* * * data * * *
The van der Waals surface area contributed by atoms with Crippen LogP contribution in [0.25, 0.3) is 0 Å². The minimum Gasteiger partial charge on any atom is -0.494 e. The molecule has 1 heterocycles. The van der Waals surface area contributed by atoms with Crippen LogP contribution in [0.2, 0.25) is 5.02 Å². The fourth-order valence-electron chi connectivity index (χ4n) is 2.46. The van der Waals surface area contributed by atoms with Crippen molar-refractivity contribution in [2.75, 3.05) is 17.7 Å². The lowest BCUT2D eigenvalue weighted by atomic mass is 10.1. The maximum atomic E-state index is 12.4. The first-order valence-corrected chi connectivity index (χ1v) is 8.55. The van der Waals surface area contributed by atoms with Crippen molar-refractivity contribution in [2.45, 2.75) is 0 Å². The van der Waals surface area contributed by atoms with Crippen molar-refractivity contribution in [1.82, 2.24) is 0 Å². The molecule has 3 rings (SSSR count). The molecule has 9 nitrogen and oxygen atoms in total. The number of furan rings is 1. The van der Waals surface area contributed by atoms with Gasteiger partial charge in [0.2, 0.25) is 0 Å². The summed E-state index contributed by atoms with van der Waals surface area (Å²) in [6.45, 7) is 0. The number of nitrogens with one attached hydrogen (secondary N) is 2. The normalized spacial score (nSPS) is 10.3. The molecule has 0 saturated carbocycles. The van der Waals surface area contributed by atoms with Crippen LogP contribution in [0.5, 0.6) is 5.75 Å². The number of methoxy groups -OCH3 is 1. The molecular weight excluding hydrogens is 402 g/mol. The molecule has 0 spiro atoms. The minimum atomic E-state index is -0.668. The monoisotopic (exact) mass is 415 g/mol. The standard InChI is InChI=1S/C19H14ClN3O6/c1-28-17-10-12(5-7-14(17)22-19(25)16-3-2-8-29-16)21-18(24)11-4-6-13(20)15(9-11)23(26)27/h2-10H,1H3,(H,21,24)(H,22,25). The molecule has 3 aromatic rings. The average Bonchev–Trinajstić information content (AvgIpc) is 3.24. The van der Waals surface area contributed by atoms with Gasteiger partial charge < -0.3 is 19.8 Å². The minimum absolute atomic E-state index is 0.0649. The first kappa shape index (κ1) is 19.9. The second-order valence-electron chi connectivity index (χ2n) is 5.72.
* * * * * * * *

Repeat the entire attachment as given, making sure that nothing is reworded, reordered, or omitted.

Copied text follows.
The van der Waals surface area contributed by atoms with Crippen LogP contribution in [0.25, 0.3) is 0 Å². The minimum Gasteiger partial charge on any atom is -0.494 e. The molecule has 1 heterocycles. The van der Waals surface area contributed by atoms with Crippen LogP contribution in [0.2, 0.25) is 5.02 Å². The fourth-order valence-electron chi connectivity index (χ4n) is 2.46. The van der Waals surface area contributed by atoms with Crippen molar-refractivity contribution in [2.75, 3.05) is 17.7 Å². The lowest BCUT2D eigenvalue weighted by atomic mass is 10.1. The maximum atomic E-state index is 12.4. The first-order valence-corrected chi connectivity index (χ1v) is 8.55. The van der Waals surface area contributed by atoms with Crippen molar-refractivity contribution in [2.45, 2.75) is 0 Å². The van der Waals surface area contributed by atoms with Crippen molar-refractivity contribution in [1.82, 2.24) is 0 Å². The molecule has 3 rings (SSSR count). The molecule has 9 nitrogen and oxygen atoms in total. The number of furan rings is 1. The van der Waals surface area contributed by atoms with Gasteiger partial charge in [0.2, 0.25) is 0 Å². The summed E-state index contributed by atoms with van der Waals surface area (Å²) in [6.45, 7) is 0. The number of nitrogens with one attached hydrogen (secondary N) is 2. The normalized spacial score (nSPS) is 10.3. The molecule has 0 saturated carbocycles. The van der Waals surface area contributed by atoms with Crippen LogP contribution in [0.5, 0.6) is 5.75 Å². The number of methoxy groups -OCH3 is 1. The molecular weight excluding hydrogens is 402 g/mol. The molecule has 0 spiro atoms. The minimum atomic E-state index is -0.668. The monoisotopic (exact) mass is 415 g/mol. The standard InChI is InChI=1S/C19H14ClN3O6/c1-28-17-10-12(5-7-14(17)22-19(25)16-3-2-8-29-16)21-18(24)11-4-6-13(20)15(9-11)23(26)27/h2-10H,1H3,(H,21,24)(H,22,25). The molecule has 3 aromatic rings. The average Bonchev–Trinajstić information content (AvgIpc) is 3.24. The van der Waals surface area contributed by atoms with Gasteiger partial charge < -0.3 is 19.8 Å². The minimum absolute atomic E-state index is 0.0649. The first kappa shape index (κ1) is 19.9. The second-order valence-electron chi connectivity index (χ2n) is 5.72.